When Aggressive Sepsis Treatment Kills

Much has been made of efforts to detect and treat sepsis as early as possible after presentation, with many post-hoc analyses seeming to demonstrate time-sensitive mortality benefits associated with receiving the various components included in our “quality” measures. However, just like early goal-directed therapy back in the day, it has never truly become clear which element of early sepsis care confers the survival benefit. Absent specific data regarding how to best tailor therapy to the individual patient, we simply bludgeon everyone with the same sepsis bundle.

And, as we see here, that generalization is likely harmful.

This is a small randomized trial from Zambia – not to be confused with Nambia – in which 212 patients presenting with suspected infection, at least 2 systemic inflammatory response syndrome criteria, and hypotension were randomized to an early resuscitation protocol or “usual care”. The early resuscitation protocol sounds, generally speaking, similar to our modern approach to sepsis care – early intravenous fluid boluses with frequent intravascular volume assessment, vasopressors, and transfusions for severe anemia. The usual care cohort received, essentially, the same, only less so.

The two groups enrolled were roughly equivalent – but nothing like our sepsis cohort here in the United States. Approximately 90% of the patients enrolled were positive for the human immunodeficiency virus, half of the positive culture results were tuberculosis, the mean hemoglobin was 7.8 g/dL, and the majority of patients had been bedridden for over a week prior to presentation. Intravascular volume status and response to resuscitation was assessed by evaluating jugular venous pressure, tachypnea, and peripheral oxygenation. Finally, unlike many modern settings, most patients received dopamine as their vasopressor of choice and were admitted to general medical wards rather than intensive care units. In short, these are patients and care settings unlike in most industrial nations.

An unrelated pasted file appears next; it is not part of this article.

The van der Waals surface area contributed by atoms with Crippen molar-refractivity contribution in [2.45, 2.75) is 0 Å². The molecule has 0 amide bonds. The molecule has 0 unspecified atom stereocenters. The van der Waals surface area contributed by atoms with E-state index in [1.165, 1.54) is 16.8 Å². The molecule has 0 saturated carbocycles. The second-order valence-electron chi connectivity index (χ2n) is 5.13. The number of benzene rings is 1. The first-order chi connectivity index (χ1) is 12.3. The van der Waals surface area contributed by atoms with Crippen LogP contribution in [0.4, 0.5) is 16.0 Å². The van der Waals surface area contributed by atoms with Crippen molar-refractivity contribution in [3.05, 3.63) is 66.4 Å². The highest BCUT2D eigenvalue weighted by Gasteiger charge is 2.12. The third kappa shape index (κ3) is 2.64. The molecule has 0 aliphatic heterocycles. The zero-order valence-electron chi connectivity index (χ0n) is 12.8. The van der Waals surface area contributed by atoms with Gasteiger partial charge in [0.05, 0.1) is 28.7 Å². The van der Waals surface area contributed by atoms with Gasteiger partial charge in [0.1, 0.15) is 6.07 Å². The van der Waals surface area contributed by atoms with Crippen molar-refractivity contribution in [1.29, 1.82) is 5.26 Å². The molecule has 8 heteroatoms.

Mortality, not unexpectedly, was high – but it was much higher in those randomized to the early resuscitation cohort. Mortality in those receiving early resuscitation was 48.1%, compared with 33.0% in those receiving usual care. This mortality different then persisted out to 28 days, with over 60% mortality in the early resuscitation group at that time, compared with just over 40% in usual care.

This trial does not necessarily call into question the general principles of modern sepsis care, but it certainly provides a couple valuable lessons. The first, and most obvious, is the cautionary tale regarding generalizing research findings from one setting to another. Even a reasonably important, beneficial effect size can be transformed into a greater magnitude of harm if applied in another clinical setting. Then, this should clearly make us re-examine our current approach to sepsis care to ensure there is not a subgroup for whom early resuscitation is, in fact, the wrong answer. Our blind pursuit of checking boxes for quality measures, while generating an overall beneficial effect, is probably resulting in waste and harms for a substantial subgroup of those presenting with sepsis and septic shock.

“Effect of an Early Resuscitation Protocol on In-hospital Mortality Among Adults With Sepsis and Hypotension”
http://jamanetwork.com/journals/jama/fullarticle/2654854

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